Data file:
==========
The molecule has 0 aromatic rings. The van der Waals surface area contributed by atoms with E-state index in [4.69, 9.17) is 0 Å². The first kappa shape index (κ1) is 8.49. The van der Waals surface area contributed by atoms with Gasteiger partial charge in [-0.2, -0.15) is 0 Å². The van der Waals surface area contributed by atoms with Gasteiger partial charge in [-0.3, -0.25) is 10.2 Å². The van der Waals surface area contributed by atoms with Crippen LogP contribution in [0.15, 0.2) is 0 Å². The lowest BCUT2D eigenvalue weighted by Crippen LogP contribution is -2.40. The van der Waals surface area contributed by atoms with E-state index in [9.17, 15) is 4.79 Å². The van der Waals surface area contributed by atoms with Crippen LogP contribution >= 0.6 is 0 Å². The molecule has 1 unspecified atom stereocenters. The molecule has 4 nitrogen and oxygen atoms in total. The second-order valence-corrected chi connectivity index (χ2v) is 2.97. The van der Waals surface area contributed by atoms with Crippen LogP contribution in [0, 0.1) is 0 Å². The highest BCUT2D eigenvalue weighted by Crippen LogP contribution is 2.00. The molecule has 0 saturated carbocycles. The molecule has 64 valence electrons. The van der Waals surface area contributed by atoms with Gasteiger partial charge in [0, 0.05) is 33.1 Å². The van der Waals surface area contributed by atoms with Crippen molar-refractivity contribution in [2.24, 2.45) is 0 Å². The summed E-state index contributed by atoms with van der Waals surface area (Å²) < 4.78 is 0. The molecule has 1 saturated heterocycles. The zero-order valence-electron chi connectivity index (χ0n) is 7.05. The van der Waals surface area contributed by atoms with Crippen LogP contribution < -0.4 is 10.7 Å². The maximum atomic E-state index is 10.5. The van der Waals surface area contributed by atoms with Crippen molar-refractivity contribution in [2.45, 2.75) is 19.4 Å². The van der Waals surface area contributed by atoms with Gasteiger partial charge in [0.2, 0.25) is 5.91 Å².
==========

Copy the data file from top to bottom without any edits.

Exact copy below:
The molecule has 0 aromatic rings. The van der Waals surface area contributed by atoms with E-state index in [4.69, 9.17) is 0 Å². The first kappa shape index (κ1) is 8.49. The van der Waals surface area contributed by atoms with Gasteiger partial charge in [-0.2, -0.15) is 0 Å². The van der Waals surface area contributed by atoms with Gasteiger partial charge in [-0.3, -0.25) is 10.2 Å². The van der Waals surface area contributed by atoms with Crippen LogP contribution in [0.15, 0.2) is 0 Å². The lowest BCUT2D eigenvalue weighted by Crippen LogP contribution is -2.40. The van der Waals surface area contributed by atoms with E-state index in [9.17, 15) is 4.79 Å². The van der Waals surface area contributed by atoms with Crippen LogP contribution >= 0.6 is 0 Å². The molecule has 1 unspecified atom stereocenters. The molecule has 4 nitrogen and oxygen atoms in total. The second-order valence-corrected chi connectivity index (χ2v) is 2.97. The van der Waals surface area contributed by atoms with Crippen LogP contribution in [0, 0.1) is 0 Å². The highest BCUT2D eigenvalue weighted by Crippen LogP contribution is 2.00. The molecule has 0 saturated carbocycles. The molecule has 64 valence electrons. The van der Waals surface area contributed by atoms with Gasteiger partial charge in [0, 0.05) is 33.1 Å². The van der Waals surface area contributed by atoms with Crippen molar-refractivity contribution in [2.24, 2.45) is 0 Å². The summed E-state index contributed by atoms with van der Waals surface area (Å²) < 4.78 is 0. The molecule has 1 saturated heterocycles. The zero-order valence-electron chi connectivity index (χ0n) is 7.05. The van der Waals surface area contributed by atoms with Crippen LogP contribution < -0.4 is 10.7 Å². The maximum atomic E-state index is 10.5. The van der Waals surface area contributed by atoms with Crippen molar-refractivity contribution in [2.45, 2.75) is 19.4 Å². The van der Waals surface area contributed by atoms with Gasteiger partial charge in [0.2, 0.25) is 5.91 Å².